For her first exhibition at Feuer/Mesler and second solo presentation in New York, painter Loie Hollowell hewed to a personal vocabulary of forms—almonds, bullet-shaped protuberances, slender-peaked droplets, and highly modeled gentle curves with receding echoes—that she has developed over the past two years. The show’s title, “Mother Tongue,” not only conveyed the way in which her visual language (while following its own syntactic logic) seems almost instinctively comprehensible, but also hinted at the work’s overwhelmingly bodily associations.
The ten paintings on view (all 2016) constantly prompt the viewer to renegotiate her relation to the canvases and the kind of pictorial space they employ. In Rise, Risen, geometric shapes suggest landmasses viewed aerially as well as glowing, manifestly bizarre atmospheric events that hover above an inferred horizon line. Despite such apparent, if oblique, allusions to landscape, the paintings’ abstraction of the human form is paramount. Those geometric shapes in Rise, Risen, for instance, undeniably resemble nipples. Meanwhile, concentric circles stacked in increasingly saturated mustard hues in Incoming Tide recall a radiant planet but also bear more decidedly rectal associations. Hollowell’s paintings conjure bouncing butts, spread cheeks, sloping mounds, erect protrusions, perhaps even moments of conception. And like the bodies to which they refer, the works are not flat (a material fact regrettably lost in reproduction, due to the flattening effects of photography). Hollowell built up sculptural passages with acrylic gel mixed with sawdust or, alternately, attached cut pieces of high-density foam that she sometimes incised, creating dynamic plays of light and shadow. Tiny peaks, the result of applying oil with a sponge, absorb light from one angle but reflect it from another, variously lending her surfaces the effects of inky velvet or glittering sand.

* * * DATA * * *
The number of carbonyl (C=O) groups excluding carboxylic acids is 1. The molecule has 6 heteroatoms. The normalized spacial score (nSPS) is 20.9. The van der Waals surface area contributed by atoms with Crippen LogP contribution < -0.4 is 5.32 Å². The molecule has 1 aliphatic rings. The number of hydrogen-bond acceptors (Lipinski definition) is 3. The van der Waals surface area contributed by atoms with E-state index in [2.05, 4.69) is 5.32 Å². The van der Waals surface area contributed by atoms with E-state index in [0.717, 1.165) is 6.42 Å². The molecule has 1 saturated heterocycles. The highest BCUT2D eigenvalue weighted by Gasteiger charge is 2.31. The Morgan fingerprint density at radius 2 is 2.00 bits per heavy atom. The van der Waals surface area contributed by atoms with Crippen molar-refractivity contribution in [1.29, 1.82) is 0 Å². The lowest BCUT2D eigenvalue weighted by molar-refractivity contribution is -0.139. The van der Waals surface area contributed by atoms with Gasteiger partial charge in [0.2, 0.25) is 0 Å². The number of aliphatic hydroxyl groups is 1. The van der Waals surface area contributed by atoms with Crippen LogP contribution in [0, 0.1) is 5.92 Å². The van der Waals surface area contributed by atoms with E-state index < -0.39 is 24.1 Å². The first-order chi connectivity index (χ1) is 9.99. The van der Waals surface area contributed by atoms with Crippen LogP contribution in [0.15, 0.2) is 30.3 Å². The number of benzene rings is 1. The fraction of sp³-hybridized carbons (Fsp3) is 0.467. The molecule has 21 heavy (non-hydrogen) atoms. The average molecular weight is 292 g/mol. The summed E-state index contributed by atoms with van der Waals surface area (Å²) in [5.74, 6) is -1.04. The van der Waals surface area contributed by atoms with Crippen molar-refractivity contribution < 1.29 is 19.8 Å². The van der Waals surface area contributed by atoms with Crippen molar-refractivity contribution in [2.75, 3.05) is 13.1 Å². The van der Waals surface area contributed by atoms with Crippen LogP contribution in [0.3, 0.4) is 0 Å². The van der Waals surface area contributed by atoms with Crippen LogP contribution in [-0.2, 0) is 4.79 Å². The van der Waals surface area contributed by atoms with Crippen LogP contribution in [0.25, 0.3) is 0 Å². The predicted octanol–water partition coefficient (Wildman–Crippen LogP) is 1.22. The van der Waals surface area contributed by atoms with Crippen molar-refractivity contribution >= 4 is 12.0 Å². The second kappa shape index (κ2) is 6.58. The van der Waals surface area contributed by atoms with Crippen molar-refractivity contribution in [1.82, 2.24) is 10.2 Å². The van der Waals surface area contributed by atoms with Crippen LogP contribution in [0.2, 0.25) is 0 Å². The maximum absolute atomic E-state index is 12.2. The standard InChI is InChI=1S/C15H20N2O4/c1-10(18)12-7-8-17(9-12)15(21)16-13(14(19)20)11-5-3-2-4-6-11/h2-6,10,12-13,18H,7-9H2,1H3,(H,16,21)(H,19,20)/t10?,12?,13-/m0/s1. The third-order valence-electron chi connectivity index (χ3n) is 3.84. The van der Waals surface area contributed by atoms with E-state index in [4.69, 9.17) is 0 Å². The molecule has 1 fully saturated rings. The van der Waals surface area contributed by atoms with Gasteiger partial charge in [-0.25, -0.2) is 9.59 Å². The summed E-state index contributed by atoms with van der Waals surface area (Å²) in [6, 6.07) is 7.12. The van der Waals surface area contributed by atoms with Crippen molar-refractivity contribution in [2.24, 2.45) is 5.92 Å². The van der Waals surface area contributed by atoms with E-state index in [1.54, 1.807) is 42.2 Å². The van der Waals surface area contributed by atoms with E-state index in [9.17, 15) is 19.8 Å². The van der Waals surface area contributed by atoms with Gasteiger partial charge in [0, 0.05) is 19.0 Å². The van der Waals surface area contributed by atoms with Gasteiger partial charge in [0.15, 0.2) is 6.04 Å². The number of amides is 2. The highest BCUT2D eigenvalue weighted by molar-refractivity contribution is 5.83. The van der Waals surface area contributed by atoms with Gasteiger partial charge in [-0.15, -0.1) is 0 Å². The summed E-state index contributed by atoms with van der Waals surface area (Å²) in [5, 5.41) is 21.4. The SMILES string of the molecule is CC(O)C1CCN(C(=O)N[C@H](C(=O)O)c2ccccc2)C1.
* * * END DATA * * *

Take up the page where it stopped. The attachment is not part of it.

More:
In this, Hollowell emphasizes light’s effects both in and on the canvas—Deep Canyon is a prime example—and thereby doubles down on the pictorial luminosity shown across the works, which frequently feature pale yellow starlike orbs or gleaming shafts, or simply seem to exude some kind of primordial light from within their representational fields. The literal dimensionality of the canvases is new for Hollowell and was inspired by her desire to enhance the haptic nature of a cleftlike line that appears amid a twisting, double-pronged form she depicted throughout her 2015 “Linked Lingam” series.
Last year, in a group show in Marfa, Texas, Hollowell exhibited her work alongside 1940s canvases by transcendental painters Florence Miller Pierce and Agnes Pelton, whose mystical iconography, radiant compositional symmetry, and revelatory waking visions seem a wellspring of inspiration for her. Georgia O’Keeffe, too, haunts her work: in 2015, as an homage to O’Keeffe, Hollowell made a painting (Back to the Origin) portraying a pink mound with a thin, dark slit. Hollowell thus joins a lineage of women painters who probed the relationship between abstraction, the body, and the landscape, but, unlike her forebears, she offers a representational mode entirely forthright, frank, and unapologetic about its bodily referents. In a painting shown in the Feuer/Mesler exhibition, Hung (down), Hollowell presents an upturned figure pressured—deformed, even—by two red-tipped phalluses. The work was her reaction to the media’s sexist coverage of the first female presidential nominee of a major party in this country, and stresses the exigency of figuring those very bodies at risk of unjust duress. Hollowell does so afresh, and on her own terms.